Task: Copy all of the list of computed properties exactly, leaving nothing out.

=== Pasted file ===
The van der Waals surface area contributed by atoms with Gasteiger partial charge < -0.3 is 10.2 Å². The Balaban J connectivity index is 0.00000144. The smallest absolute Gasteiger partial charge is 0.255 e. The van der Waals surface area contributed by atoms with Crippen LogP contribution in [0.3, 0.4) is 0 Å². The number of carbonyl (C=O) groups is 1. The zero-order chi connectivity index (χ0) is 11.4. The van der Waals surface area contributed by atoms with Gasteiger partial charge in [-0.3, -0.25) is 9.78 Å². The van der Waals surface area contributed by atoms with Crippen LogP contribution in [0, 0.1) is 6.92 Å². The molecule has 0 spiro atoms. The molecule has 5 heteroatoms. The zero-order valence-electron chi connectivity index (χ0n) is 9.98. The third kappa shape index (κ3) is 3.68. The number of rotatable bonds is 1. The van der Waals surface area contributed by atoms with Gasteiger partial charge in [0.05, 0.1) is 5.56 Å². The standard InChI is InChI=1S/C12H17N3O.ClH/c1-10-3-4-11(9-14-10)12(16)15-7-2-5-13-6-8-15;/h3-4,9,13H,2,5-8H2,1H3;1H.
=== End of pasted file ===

The van der Waals surface area contributed by atoms with Gasteiger partial charge < -0.3 is 10.2 Å². The Balaban J connectivity index is 0.00000144. The smallest absolute Gasteiger partial charge is 0.255 e. The van der Waals surface area contributed by atoms with Crippen LogP contribution in [0.3, 0.4) is 0 Å². The number of carbonyl (C=O) groups is 1. The zero-order chi connectivity index (χ0) is 11.4. The van der Waals surface area contributed by atoms with Gasteiger partial charge in [-0.3, -0.25) is 9.78 Å². The van der Waals surface area contributed by atoms with Crippen LogP contribution in [0, 0.1) is 6.92 Å². The molecule has 0 spiro atoms. The molecule has 5 heteroatoms. The zero-order valence-electron chi connectivity index (χ0n) is 9.98. The third kappa shape index (κ3) is 3.68. The number of rotatable bonds is 1. The van der Waals surface area contributed by atoms with Gasteiger partial charge in [0.05, 0.1) is 5.56 Å². The standard InChI is InChI=1S/C12H17N3O.ClH/c1-10-3-4-11(9-14-10)12(16)15-7-2-5-13-6-8-15;/h3-4,9,13H,2,5-8H2,1H3;1H.